Safe drinking water is fundamentally a scientific problem. We have self-driving cars, but we don’t have safe drinking water? We need water treatment options that are sustainable in every sense of the word and this is a problem that can be solved! Watch our interview with Holly Rudel, a doctoral student and trainee in the Environmental Engineering program at Yale University, working on Project 4 with Dr. Julie Zimmerman. Holly is part of the Center for Green Chemistry and Green Engineering, and she works on exploring the correlation between structure and function and how they influence the absorption efficiency of nano-metal oxides, with the goal of developing an inexpensive, local point-of-use filtration option. Hear how Holly went from working at an environmental health nonprofit focused on drinking water and outreach in local Maine communities to chemistry and engineering researcher!
It turns out, a lot! Project 1 is using baby teeth collected during the 1950s under the St. Louis Tooth Study. That project was established to look at the impacts of radiation on children from nuclear testing occurring at the time – probably one of the first examples of Citizens Science in action. Nearly 320,000 teeth were collected nationwide to support the study, and in 2001, some 90,000 “leftover” teeth were accidentally found and given to Dr. Joe Mangano, founder of the Radiation and Public Health Project.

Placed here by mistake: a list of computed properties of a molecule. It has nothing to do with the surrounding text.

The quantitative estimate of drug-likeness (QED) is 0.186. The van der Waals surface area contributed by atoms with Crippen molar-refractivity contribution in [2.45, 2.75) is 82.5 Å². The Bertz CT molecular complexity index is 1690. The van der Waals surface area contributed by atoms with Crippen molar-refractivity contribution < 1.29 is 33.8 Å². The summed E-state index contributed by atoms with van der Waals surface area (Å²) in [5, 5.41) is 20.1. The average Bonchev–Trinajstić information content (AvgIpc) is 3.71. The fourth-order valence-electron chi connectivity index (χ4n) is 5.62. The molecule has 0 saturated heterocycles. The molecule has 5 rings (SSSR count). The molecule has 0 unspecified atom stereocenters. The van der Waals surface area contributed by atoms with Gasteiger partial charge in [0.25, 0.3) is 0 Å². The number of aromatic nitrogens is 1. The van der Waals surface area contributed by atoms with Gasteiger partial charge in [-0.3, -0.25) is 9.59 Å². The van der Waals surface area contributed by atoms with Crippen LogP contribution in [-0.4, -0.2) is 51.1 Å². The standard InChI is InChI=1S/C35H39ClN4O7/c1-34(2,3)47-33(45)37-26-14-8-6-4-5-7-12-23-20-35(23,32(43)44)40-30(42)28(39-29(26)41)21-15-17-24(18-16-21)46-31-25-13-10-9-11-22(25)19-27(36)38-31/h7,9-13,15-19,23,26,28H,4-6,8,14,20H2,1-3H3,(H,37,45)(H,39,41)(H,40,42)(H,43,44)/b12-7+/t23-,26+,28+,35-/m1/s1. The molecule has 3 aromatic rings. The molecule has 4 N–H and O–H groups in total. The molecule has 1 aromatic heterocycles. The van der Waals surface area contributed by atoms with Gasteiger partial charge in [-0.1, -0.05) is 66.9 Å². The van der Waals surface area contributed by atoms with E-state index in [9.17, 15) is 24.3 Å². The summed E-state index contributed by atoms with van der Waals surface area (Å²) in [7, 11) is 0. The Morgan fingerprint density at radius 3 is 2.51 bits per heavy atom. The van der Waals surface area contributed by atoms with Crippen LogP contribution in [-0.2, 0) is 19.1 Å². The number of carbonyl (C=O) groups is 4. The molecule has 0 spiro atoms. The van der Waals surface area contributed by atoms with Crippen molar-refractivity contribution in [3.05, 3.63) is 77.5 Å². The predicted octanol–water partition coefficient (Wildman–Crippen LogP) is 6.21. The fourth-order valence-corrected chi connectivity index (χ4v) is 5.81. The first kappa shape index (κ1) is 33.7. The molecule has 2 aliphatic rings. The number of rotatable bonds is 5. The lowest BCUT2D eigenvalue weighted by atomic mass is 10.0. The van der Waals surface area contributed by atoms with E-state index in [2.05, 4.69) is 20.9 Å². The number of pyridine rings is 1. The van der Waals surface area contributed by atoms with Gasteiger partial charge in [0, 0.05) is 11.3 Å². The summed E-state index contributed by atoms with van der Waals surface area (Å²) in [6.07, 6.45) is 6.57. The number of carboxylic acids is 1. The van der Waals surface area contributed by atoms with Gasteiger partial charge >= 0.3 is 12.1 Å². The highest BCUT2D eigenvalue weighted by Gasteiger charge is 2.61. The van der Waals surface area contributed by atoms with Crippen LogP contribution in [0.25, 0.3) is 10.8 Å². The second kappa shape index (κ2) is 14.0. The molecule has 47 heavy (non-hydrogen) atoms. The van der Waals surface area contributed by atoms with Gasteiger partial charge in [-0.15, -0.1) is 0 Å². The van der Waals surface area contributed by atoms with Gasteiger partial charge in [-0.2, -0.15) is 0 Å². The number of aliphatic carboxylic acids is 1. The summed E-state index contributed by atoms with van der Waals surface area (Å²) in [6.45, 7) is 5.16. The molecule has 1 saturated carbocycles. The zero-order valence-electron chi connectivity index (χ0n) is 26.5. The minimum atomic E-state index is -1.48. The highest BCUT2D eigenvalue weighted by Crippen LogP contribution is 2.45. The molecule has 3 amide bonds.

In 2015, Dr. Mangano, now a collaborator on Project 1, was talking to Dr. Marc Weisskopf, PI for Project 1, at a conference, and mentioned the remaining teeth in storage. That led to an idea. What if we could track down the owners of those teeth, and ask them to participate in a study on cognitive outcomes using simple-to-use and administer tools available on the internet (enter Dr. Laura Germine, Technical Director, McLean Institute for Technology in Psychiatry and creator of one of the first online neuropsychological laboratories in 2005, which later became TestMyBrain.org, a platform that has attracted over 2.3 million research participants, including those in Project 1). We could then use the teeth to measure exposures to mixtures of metals, and, in fact, define quite precisely pre-and early post-natal exposures (enter Dr. Brian Jackson and colleagues at the Dartmouth Trace Element Analysis Laboratory using laser ablation technology.